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IMF Loan To Pakistan


Why is it in News?

  • Pakistan has reached an agreement with the IMF to receive $6 billion over the next three years to meet its foreign debt obligations.
  • The loan would act as the 13th bailout since the late 1980s from the IMF, which is going through a BOP crisis prompted by high fiscal and CAD and diminishing foreign exchange reserves.
  • Pakistan has agreed to some of the structural changes as part of the agreement as wanted by the IMF like lining up expenditure with resources, improving the functioning of loss-making state-owned enterprises, curtail the subsidies etc.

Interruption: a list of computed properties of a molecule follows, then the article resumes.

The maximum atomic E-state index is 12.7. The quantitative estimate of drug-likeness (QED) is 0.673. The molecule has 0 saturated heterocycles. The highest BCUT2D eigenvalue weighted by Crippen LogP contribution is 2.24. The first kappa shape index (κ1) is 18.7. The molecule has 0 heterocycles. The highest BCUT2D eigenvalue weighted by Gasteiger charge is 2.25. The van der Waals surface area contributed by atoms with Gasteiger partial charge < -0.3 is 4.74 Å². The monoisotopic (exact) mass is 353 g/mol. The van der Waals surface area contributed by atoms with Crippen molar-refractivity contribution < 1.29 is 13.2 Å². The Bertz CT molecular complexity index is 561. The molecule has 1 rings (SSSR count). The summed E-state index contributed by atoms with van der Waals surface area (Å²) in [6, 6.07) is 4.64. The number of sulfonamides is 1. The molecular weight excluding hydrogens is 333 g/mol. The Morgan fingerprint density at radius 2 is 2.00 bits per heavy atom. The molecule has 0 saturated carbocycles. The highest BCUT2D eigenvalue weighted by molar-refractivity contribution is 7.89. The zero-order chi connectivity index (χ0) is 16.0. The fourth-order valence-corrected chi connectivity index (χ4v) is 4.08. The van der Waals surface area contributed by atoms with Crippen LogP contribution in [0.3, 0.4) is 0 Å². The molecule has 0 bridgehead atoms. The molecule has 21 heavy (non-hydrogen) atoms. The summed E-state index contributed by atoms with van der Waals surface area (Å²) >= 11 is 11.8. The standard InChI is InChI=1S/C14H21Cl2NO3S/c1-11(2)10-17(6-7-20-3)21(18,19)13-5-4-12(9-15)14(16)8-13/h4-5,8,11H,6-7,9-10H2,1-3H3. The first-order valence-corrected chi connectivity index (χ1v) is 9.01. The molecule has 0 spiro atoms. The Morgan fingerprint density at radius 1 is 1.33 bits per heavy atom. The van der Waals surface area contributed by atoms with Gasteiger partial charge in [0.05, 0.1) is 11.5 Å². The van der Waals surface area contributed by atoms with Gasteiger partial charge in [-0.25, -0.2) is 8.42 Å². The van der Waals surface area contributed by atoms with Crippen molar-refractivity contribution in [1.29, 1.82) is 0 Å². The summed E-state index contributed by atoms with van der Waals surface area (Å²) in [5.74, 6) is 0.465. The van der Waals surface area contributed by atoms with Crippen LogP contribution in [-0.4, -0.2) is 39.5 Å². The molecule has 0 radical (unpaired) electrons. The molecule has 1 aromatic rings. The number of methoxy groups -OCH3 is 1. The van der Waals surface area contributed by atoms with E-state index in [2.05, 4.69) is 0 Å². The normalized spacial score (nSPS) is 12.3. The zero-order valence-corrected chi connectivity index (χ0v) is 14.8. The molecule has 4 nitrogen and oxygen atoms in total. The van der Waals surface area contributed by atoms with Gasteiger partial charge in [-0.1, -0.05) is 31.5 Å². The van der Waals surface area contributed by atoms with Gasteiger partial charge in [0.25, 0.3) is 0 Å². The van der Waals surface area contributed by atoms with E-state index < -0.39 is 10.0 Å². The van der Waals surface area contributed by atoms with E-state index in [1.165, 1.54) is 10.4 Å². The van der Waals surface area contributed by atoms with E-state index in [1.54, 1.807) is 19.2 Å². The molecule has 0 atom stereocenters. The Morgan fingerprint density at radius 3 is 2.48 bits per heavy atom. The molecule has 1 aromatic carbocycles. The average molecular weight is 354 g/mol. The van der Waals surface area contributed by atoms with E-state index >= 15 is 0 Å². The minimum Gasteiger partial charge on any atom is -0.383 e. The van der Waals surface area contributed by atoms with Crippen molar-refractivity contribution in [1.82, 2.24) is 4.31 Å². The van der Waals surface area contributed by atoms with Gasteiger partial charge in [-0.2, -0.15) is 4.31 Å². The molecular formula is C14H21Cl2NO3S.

• The structural reforms mandated by the package could result in increase in prices of goods and utilities like gas and electricity, more increase in fuel prices and further devaluation of rupee.

About Lending by the IMF:

  • IMF loans are meant to help member countries tackle balance of payments problems, stabilize their economies, and restore sustainable economic growth.
  • The IMF is not a development bank i.e. unlike the World Bank, it does not finance projects.
  • As a condition for lending, the IMF and the government agree on a program of policies targeted at accomplishing specific, quantified objectives in support of the overall objectives of the authorities' economic program. For example, the nation may obligate to fiscal or foreign exchange reserve targets.
  • In 1991, India was granted loan by IMF after it promised to launch several structural reforms in the coming years. The recent economic reforms of 1990s in India are said to have been introduced at the instance of the IMF-World Bank.


Source: TH